Spacecraft Life Support Systems (Stabilized: Oct 2012)
standard by SAE International, 10/15/2012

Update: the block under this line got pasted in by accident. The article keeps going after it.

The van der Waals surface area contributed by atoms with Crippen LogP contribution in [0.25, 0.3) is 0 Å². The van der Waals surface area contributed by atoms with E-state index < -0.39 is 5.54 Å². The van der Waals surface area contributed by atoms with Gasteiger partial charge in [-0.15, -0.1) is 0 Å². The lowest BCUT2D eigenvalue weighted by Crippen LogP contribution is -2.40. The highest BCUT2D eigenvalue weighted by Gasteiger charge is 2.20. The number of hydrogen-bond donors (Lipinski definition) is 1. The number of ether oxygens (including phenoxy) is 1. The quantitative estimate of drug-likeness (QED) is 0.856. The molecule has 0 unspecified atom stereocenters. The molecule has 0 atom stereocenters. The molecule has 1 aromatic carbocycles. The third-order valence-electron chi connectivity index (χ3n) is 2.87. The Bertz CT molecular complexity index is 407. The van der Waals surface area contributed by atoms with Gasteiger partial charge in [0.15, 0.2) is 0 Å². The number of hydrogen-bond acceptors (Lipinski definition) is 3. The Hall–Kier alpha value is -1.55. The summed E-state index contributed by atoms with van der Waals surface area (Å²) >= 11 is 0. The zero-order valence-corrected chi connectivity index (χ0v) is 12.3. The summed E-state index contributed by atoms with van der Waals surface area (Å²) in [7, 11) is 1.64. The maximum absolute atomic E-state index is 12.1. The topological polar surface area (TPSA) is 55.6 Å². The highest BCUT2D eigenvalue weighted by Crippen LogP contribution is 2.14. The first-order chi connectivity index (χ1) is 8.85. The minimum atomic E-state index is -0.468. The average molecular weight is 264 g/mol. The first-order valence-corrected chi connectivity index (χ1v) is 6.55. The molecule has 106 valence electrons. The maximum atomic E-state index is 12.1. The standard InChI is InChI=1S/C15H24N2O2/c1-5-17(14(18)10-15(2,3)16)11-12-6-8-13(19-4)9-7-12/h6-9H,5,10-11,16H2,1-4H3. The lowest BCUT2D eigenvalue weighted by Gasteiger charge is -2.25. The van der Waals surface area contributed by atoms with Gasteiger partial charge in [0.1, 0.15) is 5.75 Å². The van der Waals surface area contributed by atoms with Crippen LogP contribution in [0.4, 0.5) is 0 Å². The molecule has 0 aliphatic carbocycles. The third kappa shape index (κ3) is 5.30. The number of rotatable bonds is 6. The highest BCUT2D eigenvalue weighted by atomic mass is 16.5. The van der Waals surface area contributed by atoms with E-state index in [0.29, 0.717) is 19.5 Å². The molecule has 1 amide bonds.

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This document has been declared “Stabilized” and will no longer be subjected to periodic reviews for currency. Users are responsible for verifying references and continued suitability or technical requirements. New technology may exist.A life support system (LSS) is usually defined as a system that provides elements necessary for maintaining human life and health in the state required for performing a prescribed mission. The LSS, depending upon specific design requirements, will provide pressure, temperature, and composition of local atmosphere, food and water. It may or may not collect, dispose, or reprocess wastes such as carbon dioxide, water vapor, urine, and feces.It can be seen from the preceding definition that LSS requirements may differ widely, depending on the mission specified, such as operation in Earth orbit or lunar mission. In all cases the time of operation is an important design factor. An Lss is sometimes briefly defined as a system providing atmospheric control and water, waste, and thermal management.The major subsystems required to accomplish the general functions mentioned above are: 1. breathing and pressurization gas storage system, 2. temperature and humidity control system, 3. carbon dioxide control system, 4. trace contaminant control system, 5. water management system, and 6. waste management system.
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